Now as noted there’s a good chance you’ve already build something of an economy into your world anyway – it happens almost automatically, even if it’s just grafting on a lot of assumptions. In time, good world builders will develop the skills and abilities they need to build the economic parts of their settings – it becomes automatic But, I’m writing this with the assumption you need some help – or may not know how much you know.
A great way to build any setting and story is to ask and answer questions. So here’s the questions you’ll want to answer when building your economy:
- What does the sentient life need to sustain itself (assuming of course it has a survival urge, which I’m guessing it does)? How is that extracted from the ecology? What are the repercussions?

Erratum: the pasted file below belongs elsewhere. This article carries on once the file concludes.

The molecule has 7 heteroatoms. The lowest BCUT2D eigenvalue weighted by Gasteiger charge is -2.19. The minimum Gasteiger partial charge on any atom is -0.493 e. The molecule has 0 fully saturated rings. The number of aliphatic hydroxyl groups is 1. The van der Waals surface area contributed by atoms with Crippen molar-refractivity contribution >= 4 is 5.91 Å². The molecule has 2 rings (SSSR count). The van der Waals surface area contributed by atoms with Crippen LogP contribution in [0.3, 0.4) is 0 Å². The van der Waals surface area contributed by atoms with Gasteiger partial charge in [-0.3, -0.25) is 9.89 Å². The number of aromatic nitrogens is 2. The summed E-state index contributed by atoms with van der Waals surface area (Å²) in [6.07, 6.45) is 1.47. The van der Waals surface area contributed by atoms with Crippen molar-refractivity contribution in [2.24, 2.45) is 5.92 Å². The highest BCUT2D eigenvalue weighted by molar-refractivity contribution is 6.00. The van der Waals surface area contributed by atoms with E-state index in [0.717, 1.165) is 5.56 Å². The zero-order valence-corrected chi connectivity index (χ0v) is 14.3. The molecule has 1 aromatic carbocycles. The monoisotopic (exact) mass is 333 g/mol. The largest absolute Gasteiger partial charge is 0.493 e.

- How aware is your sentient life of the impact it has on the ecology – and the impact the ecology has on it? How has this been integrated into their culture?
- Has the sentient life developed any disciplines or theories on economics based on their experiences? How are these influenced – and how do they help or hinder them?
- How much of the culture is influenced by economic concerns and concepts – and how rational are they?
- How does the culture support intelligent life’s ability to keep getting what it needs from the ecology? How does it hinder it?
- Does the culture involve any long-term planning to deal with ecological and cultural changes that may shock the economy?
- Is there a good sense of history in the culture of past economic good and bad times, and how do the characters react to that knowledge?